Just before the credits roll, every bit the nylon-suited 1970s lecturer, he addresses the camera directly, bemoaning that an unspecified “most people” will see him as “making excuses, letting people off the hook, letting them off moral blame” and that the film could be seen to “glorify violence”. He makes a plea for “people like us” meaning “not just people who have the luxury of sitting back looking at the problem from university lectureships, but people in the street, police, magistrates, members of the public”, to “listen to what the kids [are saying]”.
Swarthy crooner Frankie Vaughan, who retained fondness for his youth in boys’ clubs into his 40s at this juncture, is also wheeled out as ‘President of the National Association of Boys’ Clubs’ to counsel against the dangers of low levels of youth provision in “new towns” in a Transatlantic accent, albeit to no avail by his own admission.
Few viewers of the film would remember Scouse Vaughan, his charitable works or sociological theory on housing and education. S.A.B leader Geordie Potter is a different matter, his eponymous accent perhaps indecipherable outside of the region, who rationalises against all of Neville’s rhetorical questioning on the nature of recurrent battles. The filmmakers clearly chanced on one particular and quite pronounced skinhead gang which could be found in 1971 (readers from London will have their own views on that), but several others existed across the city, such as the Longbenton Aggro Boys (tellingly renamed the Longbenton Clockwork not long after), while Geordie reels off a list of off-limits areas thanks to the likes of Big Lamp and Newbiggin crews.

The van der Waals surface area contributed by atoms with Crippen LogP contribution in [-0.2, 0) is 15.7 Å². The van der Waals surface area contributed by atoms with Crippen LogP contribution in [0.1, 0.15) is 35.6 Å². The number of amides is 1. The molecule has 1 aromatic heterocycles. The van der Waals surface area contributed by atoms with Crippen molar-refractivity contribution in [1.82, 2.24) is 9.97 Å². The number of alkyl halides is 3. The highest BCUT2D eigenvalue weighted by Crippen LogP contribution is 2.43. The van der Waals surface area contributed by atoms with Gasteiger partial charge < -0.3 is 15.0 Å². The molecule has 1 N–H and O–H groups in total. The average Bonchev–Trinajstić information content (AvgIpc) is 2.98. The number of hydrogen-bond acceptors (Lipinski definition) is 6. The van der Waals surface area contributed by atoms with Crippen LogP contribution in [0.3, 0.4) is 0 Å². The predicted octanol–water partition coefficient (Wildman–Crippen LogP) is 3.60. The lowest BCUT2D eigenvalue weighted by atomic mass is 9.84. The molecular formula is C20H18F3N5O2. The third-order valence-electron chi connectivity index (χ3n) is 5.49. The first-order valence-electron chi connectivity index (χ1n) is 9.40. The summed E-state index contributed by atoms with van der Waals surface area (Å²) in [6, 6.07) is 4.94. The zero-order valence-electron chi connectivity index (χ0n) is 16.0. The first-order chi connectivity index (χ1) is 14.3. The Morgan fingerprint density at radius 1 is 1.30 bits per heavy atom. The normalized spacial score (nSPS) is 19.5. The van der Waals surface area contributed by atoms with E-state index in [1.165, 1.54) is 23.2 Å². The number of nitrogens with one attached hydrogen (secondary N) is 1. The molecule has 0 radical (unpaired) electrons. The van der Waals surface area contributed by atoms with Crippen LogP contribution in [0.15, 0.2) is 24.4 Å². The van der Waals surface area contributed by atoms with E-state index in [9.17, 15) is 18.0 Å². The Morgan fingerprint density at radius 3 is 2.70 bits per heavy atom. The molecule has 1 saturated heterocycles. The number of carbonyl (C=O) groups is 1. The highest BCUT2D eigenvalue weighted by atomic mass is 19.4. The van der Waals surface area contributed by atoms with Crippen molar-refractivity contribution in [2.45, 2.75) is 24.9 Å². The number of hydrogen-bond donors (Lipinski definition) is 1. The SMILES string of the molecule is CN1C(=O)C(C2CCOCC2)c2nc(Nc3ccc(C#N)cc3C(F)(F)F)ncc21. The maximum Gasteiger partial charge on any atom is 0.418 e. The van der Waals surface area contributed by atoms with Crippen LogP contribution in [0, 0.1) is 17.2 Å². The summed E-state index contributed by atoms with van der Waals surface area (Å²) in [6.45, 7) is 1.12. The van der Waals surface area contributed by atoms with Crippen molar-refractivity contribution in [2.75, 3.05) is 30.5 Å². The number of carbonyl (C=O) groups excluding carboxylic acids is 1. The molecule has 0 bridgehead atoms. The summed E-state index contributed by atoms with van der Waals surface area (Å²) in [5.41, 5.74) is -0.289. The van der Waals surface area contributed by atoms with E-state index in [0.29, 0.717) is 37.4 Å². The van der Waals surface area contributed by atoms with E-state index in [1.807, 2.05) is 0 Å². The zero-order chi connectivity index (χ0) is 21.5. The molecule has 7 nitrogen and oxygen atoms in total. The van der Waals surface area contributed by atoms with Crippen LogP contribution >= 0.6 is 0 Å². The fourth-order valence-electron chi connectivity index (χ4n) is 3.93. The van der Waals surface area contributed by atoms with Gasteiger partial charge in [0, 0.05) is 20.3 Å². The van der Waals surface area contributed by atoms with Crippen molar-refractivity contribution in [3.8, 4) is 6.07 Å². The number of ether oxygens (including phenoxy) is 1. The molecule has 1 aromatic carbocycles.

The makers also manage to rope in Geordie’s parents to remonstrate against the rising tide of youth violence, with his father predictably calling for “violence met with violence” in the form of the birch (or as he says it, “the borch”) and a “good hiding” from a local bobby as more of a deterrent than any magistrate’s £5 fine (a middle-aged Potter and his elderly mother both appeared in the BBC regional news magazine feature in response to the film’s 2013 reemergence).
The film fades out with plaintive calls to reason by the assembled authority figures, while the Who soundtrack whirrs on with an equally mournful ‘Behind Blue Eyes’ underscoring what Neville decries as the “apparent inevitability of it all”, as kids race down the decayed slums of Scotswood’s hills on homemade go-karts, the camera panning to ‘Skinheads’ daubed on a wall. Roger Daltrey then suddenly belts out “I blame you!” as it erratically zooms in close on an unspecified window of Newcastle’s new modernist Civic Centre, though for what we may never know. Either way, Geordie and the S.A.B laid down their own firm foundations for the Sham Army in the city’s Eldon Square that followed, though sadly there were no film crews on hand to document this.
Text: Andrew Stevens